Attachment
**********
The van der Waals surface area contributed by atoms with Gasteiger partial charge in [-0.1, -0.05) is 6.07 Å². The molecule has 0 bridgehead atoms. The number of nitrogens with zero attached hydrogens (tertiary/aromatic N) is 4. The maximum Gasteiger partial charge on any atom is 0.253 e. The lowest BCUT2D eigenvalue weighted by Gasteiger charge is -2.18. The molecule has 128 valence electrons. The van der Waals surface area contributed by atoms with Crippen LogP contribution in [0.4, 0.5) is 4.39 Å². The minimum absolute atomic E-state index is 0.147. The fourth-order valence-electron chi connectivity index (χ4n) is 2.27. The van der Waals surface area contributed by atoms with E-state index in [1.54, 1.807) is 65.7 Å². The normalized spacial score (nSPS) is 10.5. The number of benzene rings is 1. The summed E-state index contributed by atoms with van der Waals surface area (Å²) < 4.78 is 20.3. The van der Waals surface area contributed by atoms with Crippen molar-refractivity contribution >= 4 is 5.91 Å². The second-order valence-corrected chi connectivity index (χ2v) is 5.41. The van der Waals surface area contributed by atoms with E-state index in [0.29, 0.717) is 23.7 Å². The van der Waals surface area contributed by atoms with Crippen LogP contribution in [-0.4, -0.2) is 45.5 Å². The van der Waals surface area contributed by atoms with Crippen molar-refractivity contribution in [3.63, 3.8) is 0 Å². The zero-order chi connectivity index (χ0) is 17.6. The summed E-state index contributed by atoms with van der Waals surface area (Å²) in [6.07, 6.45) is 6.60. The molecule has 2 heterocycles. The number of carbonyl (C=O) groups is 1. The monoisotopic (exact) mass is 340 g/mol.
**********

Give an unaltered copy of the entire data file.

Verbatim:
The van der Waals surface area contributed by atoms with Gasteiger partial charge in [-0.1, -0.05) is 6.07 Å². The molecule has 0 bridgehead atoms. The number of nitrogens with zero attached hydrogens (tertiary/aromatic N) is 4. The maximum Gasteiger partial charge on any atom is 0.253 e. The lowest BCUT2D eigenvalue weighted by Gasteiger charge is -2.18. The molecule has 128 valence electrons. The van der Waals surface area contributed by atoms with Crippen LogP contribution in [0.4, 0.5) is 4.39 Å². The minimum absolute atomic E-state index is 0.147. The fourth-order valence-electron chi connectivity index (χ4n) is 2.27. The van der Waals surface area contributed by atoms with E-state index in [1.54, 1.807) is 65.7 Å². The normalized spacial score (nSPS) is 10.5. The number of benzene rings is 1. The summed E-state index contributed by atoms with van der Waals surface area (Å²) < 4.78 is 20.3. The van der Waals surface area contributed by atoms with Crippen molar-refractivity contribution >= 4 is 5.91 Å². The second-order valence-corrected chi connectivity index (χ2v) is 5.41. The van der Waals surface area contributed by atoms with E-state index in [0.29, 0.717) is 23.7 Å². The van der Waals surface area contributed by atoms with Crippen LogP contribution in [-0.4, -0.2) is 45.5 Å². The van der Waals surface area contributed by atoms with Crippen molar-refractivity contribution in [3.63, 3.8) is 0 Å². The zero-order chi connectivity index (χ0) is 17.6. The summed E-state index contributed by atoms with van der Waals surface area (Å²) in [6.07, 6.45) is 6.60. The molecule has 2 heterocycles. The number of carbonyl (C=O) groups is 1. The monoisotopic (exact) mass is 340 g/mol.